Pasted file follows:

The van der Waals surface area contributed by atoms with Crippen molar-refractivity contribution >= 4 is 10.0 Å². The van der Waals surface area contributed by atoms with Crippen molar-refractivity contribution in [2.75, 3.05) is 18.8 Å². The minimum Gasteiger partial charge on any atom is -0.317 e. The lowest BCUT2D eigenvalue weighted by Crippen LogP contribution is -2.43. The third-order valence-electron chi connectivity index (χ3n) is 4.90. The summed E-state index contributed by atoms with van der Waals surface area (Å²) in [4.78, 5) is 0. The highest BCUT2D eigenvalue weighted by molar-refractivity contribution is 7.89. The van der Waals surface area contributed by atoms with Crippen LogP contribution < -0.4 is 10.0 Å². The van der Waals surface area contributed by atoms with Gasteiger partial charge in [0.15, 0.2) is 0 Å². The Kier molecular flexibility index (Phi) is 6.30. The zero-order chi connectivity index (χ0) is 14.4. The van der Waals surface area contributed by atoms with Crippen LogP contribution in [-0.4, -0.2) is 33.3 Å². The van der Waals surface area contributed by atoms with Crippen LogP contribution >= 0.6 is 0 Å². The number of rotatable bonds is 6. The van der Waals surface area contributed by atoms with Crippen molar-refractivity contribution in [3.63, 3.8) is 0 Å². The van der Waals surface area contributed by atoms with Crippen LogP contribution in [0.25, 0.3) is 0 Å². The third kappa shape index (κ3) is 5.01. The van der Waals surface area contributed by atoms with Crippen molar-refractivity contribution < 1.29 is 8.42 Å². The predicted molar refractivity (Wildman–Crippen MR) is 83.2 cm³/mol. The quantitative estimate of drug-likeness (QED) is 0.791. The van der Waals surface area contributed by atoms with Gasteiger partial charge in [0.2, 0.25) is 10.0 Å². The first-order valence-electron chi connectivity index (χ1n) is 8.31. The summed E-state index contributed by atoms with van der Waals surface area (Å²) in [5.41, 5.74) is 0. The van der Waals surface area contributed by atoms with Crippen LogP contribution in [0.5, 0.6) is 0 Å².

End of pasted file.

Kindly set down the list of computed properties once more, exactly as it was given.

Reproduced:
The van der Waals surface area contributed by atoms with Crippen molar-refractivity contribution >= 4 is 10.0 Å². The van der Waals surface area contributed by atoms with Crippen molar-refractivity contribution in [2.75, 3.05) is 18.8 Å². The minimum Gasteiger partial charge on any atom is -0.317 e. The lowest BCUT2D eigenvalue weighted by Crippen LogP contribution is -2.43. The third-order valence-electron chi connectivity index (χ3n) is 4.90. The summed E-state index contributed by atoms with van der Waals surface area (Å²) in [4.78, 5) is 0. The highest BCUT2D eigenvalue weighted by molar-refractivity contribution is 7.89. The van der Waals surface area contributed by atoms with Crippen LogP contribution < -0.4 is 10.0 Å². The van der Waals surface area contributed by atoms with Gasteiger partial charge in [0.15, 0.2) is 0 Å². The Kier molecular flexibility index (Phi) is 6.30. The zero-order chi connectivity index (χ0) is 14.4. The van der Waals surface area contributed by atoms with Crippen LogP contribution in [-0.4, -0.2) is 33.3 Å². The van der Waals surface area contributed by atoms with Crippen LogP contribution >= 0.6 is 0 Å². The number of rotatable bonds is 6. The van der Waals surface area contributed by atoms with Crippen molar-refractivity contribution in [3.63, 3.8) is 0 Å². The van der Waals surface area contributed by atoms with Crippen LogP contribution in [0.25, 0.3) is 0 Å². The third kappa shape index (κ3) is 5.01. The van der Waals surface area contributed by atoms with Crippen molar-refractivity contribution < 1.29 is 8.42 Å². The predicted molar refractivity (Wildman–Crippen MR) is 83.2 cm³/mol. The quantitative estimate of drug-likeness (QED) is 0.791. The van der Waals surface area contributed by atoms with Gasteiger partial charge in [0.2, 0.25) is 10.0 Å². The first-order valence-electron chi connectivity index (χ1n) is 8.31. The summed E-state index contributed by atoms with van der Waals surface area (Å²) in [5.41, 5.74) is 0. The van der Waals surface area contributed by atoms with Crippen LogP contribution in [0.5, 0.6) is 0 Å².